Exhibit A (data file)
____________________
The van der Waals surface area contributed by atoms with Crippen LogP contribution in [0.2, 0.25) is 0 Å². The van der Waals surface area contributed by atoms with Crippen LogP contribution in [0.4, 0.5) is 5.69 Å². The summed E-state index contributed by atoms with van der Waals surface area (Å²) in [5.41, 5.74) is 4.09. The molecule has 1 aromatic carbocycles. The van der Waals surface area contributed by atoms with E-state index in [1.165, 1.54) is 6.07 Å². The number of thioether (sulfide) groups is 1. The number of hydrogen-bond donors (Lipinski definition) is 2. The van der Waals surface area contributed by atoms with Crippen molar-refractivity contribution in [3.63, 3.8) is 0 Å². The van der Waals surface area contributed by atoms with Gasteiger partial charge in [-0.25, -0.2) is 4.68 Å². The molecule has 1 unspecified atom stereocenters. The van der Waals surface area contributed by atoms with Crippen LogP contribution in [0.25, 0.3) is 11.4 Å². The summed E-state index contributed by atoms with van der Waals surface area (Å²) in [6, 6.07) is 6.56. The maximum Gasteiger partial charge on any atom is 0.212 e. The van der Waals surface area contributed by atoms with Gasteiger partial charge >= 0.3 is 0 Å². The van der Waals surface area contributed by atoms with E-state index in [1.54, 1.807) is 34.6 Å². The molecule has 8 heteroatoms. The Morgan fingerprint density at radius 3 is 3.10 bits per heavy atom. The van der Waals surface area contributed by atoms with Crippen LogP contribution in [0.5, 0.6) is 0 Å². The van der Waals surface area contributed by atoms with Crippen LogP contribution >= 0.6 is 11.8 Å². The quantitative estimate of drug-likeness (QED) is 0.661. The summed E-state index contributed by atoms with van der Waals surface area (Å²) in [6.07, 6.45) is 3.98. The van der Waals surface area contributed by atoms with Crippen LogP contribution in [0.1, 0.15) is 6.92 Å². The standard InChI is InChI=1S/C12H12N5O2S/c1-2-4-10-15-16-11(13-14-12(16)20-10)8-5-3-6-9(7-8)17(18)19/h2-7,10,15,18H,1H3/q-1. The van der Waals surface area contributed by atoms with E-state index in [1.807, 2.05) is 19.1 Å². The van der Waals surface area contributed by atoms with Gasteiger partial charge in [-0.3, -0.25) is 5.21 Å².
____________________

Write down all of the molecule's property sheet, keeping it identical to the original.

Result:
The van der Waals surface area contributed by atoms with Crippen LogP contribution in [0.2, 0.25) is 0 Å². The van der Waals surface area contributed by atoms with Crippen LogP contribution in [0.4, 0.5) is 5.69 Å². The summed E-state index contributed by atoms with van der Waals surface area (Å²) in [5.41, 5.74) is 4.09. The molecule has 1 aromatic carbocycles. The van der Waals surface area contributed by atoms with E-state index in [1.165, 1.54) is 6.07 Å². The number of thioether (sulfide) groups is 1. The number of hydrogen-bond donors (Lipinski definition) is 2. The van der Waals surface area contributed by atoms with Crippen molar-refractivity contribution in [3.63, 3.8) is 0 Å². The van der Waals surface area contributed by atoms with Gasteiger partial charge in [-0.25, -0.2) is 4.68 Å². The molecule has 1 unspecified atom stereocenters. The van der Waals surface area contributed by atoms with Crippen LogP contribution in [0.25, 0.3) is 11.4 Å². The summed E-state index contributed by atoms with van der Waals surface area (Å²) in [6, 6.07) is 6.56. The maximum Gasteiger partial charge on any atom is 0.212 e. The van der Waals surface area contributed by atoms with Gasteiger partial charge >= 0.3 is 0 Å². The van der Waals surface area contributed by atoms with E-state index in [1.54, 1.807) is 34.6 Å². The molecule has 8 heteroatoms. The Morgan fingerprint density at radius 3 is 3.10 bits per heavy atom. The van der Waals surface area contributed by atoms with Crippen LogP contribution in [0.5, 0.6) is 0 Å². The van der Waals surface area contributed by atoms with Crippen LogP contribution >= 0.6 is 11.8 Å². The quantitative estimate of drug-likeness (QED) is 0.661. The summed E-state index contributed by atoms with van der Waals surface area (Å²) in [6.07, 6.45) is 3.98. The van der Waals surface area contributed by atoms with Crippen LogP contribution in [0.1, 0.15) is 6.92 Å². The standard InChI is InChI=1S/C12H12N5O2S/c1-2-4-10-15-16-11(13-14-12(16)20-10)8-5-3-6-9(7-8)17(18)19/h2-7,10,15,18H,1H3/q-1. The van der Waals surface area contributed by atoms with E-state index in [1.807, 2.05) is 19.1 Å². The van der Waals surface area contributed by atoms with Gasteiger partial charge in [-0.3, -0.25) is 5.21 Å².